India’s reservations on the BRI are well known – the absence of transparency and responsibility, respect for sovereignty and territorial integrity, among others. Its passage through Pakistan Occupied Kashmir is unacceptable. China’s increasing presence in the Indian Ocean and its pro-active approach towards projects under the BRI in this region does raise significant concern. The possible development of Chinese bases in the Indian-Ocean Region as in Djibouti, Gwadar and other ports consolidates China’s forward march policy into the Indian Ocean.

China’s aggressive stance in the South China Sea has been viewed with concern by its neighbours and also by those in the region and beyond. China’s disdainful reaction to the International Arbitral’s decision on the subject of the Filipino Islands was too evident to underscore what an analyst called as international law being powerless against the powerful and powerful against the powerless.

To counter the Chinese thrust of the BRI, US President Trump brought in the Better Utilisation of Investments Leading to Development (BUILD) Act in October 2018. This legislation is supposed to reform and strengthen U.S. development finance capabilities into a new federal agency to help address development challenges and foreign policy priorities of the United States. The "U.S. International Development Finance Corporation (DFC) will be a modern, consolidated agency that brings together the capabilities of Overseas Private Investment Corporation (OPIC) and USAID’s Development Credit Authority, while introducing new and innovative financial products to better bring private capital to the developing world”. The US expects to have more flexibility to support investments in developing countries to drive economic growth, create stability, and improve livelihoods. DFC will start functioning from October 1, 2019.

India has been unable to accede to APEC due to a moratorium declared by the organisation in the early 90’s. There have been calls for India’s inclusion in APEC by some of the leading members of the organisation. Some other members have expressed their reservation on India’s membership.

The challenges confronting India and its partners should lead to enhanced joint cooperation in confronting the malefic effects of international terrorism, piracy, organised crime, drug trafficking and arms trading. Hopefully, there would be greater support from partners to the Indian draft document on a Comprehensive Convention for International Terrorism at the UN. Question of freedom of navigation and overflights will continue to be a subject of discussion. The security dimension of India’s cooperation with Indo-Pacific countries has been remarkably good and mutually beneficial.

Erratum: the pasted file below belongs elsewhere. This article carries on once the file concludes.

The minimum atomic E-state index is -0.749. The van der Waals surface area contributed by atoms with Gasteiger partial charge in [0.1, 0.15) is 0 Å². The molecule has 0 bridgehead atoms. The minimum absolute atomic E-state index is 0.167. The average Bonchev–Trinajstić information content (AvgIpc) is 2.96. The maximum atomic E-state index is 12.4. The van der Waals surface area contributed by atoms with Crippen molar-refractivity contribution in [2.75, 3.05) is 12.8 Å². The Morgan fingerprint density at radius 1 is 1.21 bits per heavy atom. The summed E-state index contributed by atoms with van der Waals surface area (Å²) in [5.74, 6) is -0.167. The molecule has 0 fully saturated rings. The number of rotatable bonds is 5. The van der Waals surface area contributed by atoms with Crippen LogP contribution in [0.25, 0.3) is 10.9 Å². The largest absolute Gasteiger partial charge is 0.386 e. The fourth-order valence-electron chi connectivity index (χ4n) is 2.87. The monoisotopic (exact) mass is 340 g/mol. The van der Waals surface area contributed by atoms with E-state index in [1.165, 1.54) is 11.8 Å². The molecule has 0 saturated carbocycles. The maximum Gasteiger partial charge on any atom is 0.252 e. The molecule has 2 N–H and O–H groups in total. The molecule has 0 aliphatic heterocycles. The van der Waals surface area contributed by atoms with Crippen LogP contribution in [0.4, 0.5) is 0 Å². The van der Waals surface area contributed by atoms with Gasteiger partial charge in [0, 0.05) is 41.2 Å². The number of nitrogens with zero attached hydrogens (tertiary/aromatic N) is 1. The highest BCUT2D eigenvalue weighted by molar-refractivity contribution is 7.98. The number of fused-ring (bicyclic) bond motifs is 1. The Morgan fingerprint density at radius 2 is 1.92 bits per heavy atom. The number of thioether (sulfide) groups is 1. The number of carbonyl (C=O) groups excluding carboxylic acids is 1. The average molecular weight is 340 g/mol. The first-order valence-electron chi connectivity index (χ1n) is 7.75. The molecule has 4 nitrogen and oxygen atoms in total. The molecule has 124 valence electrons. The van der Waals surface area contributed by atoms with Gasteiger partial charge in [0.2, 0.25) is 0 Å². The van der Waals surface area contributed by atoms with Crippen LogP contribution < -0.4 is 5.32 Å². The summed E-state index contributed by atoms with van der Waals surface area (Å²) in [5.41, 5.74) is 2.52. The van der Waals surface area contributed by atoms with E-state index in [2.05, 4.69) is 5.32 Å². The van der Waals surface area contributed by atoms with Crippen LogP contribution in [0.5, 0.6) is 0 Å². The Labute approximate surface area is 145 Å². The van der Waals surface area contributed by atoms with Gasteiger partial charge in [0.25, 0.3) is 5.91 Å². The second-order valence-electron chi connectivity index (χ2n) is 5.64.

One area where India has done exceptionally well has been the projection of its soft power and in enhancing people to people contact with the countries in Indo-Pacific. The role of the Indian Diaspora has been an additional asset in this regard.

India’s engagement with ASEAN and its other Indo-Pacific partners has paid good dividends and we need to continue to maintain the momentum in this direction. India and its partners need each other in a complex region where one super power is seen to be stepping back allowing a more combative and supremely ambitious power into the area. While India partnership in the political and security, cultural and people to people areas has been exceptional, a lot more will need to be done on the trade, economic and connectivity fronts to help the relationship blossom further. Environment and climate change are challenges demanding joint action. New areas of cooperation will have to be identified to give greater content and strength to regional and bilateral partnership. This will provide traction for growth, development and security for India and the countries in the Indo-Pacific region as a whole.

We need to approach these issues with greater energy and commitment to enable India’s growth and development and reach a $5 trillion economy by 2024.

Before I conclude, I would like to welcome some of you to consider the possibility of joining the Indian Foreign Service. The Ministry of External Affairs would welcome bright young officers into its fold and shape them into the leaders of tomorrow in a globalising world.

I will be happy to take questions that you might have not only relating to India’s Indo-Pacific policy but on India’s foreign policy as a whole.

Thank you!

Disclaimer :-The opinions/views expressed in the Lectures are author's own and do not represent the views of the Ministy of External Affairs.